Manufacturing a new nuclear accident-tolerant fuelS. Himmelstein | June 17, 2020
The 2011 accident at the Fukushima Daiichi nuclear reactors in Japan spurred MIT scientists to advance accident-tolerant fuel (ATF) materials and fabrication processes. A 3D laser-induced chemical vapor deposition technique was developed for the production of uranium nitride fuel.
The method has been used to demonstrate a fuel-as-fiber concept in an ATF design that features high thermal conductivity, strong capability of radioactivity retention and requires relatively low enrichment levels with uranium nitride as the fuel for light water reactors. The fuel components are layered: uranium nitride is coated with a soft buffer layer of porous carbon, which in turn is coated with a denser carbon layer and followed by high melting point silicon carbide. The resulting fuel bundles are vertically stacked and enclosed in a cladding composed of silicon carbide or other ATF material.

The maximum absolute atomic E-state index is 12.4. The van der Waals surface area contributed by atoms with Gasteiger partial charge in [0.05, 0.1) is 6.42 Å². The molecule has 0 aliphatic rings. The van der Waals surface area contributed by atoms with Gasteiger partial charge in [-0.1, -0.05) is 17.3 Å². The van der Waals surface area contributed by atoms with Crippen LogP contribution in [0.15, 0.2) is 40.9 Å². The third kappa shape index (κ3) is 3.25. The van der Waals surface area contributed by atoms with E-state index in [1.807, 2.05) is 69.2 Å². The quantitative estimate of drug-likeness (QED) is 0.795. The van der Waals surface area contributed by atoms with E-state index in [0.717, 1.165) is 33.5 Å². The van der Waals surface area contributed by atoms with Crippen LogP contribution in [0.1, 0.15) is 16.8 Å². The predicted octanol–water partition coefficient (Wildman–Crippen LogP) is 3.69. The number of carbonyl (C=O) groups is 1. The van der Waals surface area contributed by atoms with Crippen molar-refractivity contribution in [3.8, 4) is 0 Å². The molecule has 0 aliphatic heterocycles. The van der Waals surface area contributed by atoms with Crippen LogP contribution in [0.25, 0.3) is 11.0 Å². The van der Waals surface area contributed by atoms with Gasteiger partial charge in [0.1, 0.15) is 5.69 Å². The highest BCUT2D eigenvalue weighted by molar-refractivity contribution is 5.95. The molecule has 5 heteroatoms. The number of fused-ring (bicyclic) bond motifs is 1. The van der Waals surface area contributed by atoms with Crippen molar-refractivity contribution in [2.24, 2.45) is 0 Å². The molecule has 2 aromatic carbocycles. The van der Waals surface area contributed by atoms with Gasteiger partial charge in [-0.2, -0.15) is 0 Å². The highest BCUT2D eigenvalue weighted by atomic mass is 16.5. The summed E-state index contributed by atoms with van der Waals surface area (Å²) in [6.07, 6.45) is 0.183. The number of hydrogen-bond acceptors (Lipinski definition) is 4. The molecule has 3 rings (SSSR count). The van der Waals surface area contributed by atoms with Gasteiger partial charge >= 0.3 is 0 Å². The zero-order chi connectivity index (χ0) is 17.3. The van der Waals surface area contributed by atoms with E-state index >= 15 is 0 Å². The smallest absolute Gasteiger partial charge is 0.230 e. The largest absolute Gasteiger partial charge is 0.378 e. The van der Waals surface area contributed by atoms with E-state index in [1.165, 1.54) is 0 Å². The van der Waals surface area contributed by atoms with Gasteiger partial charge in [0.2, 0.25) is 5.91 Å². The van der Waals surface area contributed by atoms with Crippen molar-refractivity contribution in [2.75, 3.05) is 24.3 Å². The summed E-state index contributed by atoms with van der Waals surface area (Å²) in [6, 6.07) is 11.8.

The process results in increased fuel density, which translates into improved fuel use efficiency. The silicon carbide-coated fuel cylinders encased in silicon carbide-clad fuel rods are expected to withtand temperatures up to 1,800° C, enabling safe reactor operation and retention of fuel radioactivity at higher power levels.
The new ATF technology might be used to retrofit existing nuclear power stations with safer materials and might find application in microreactor and nuclear space propulsion systems.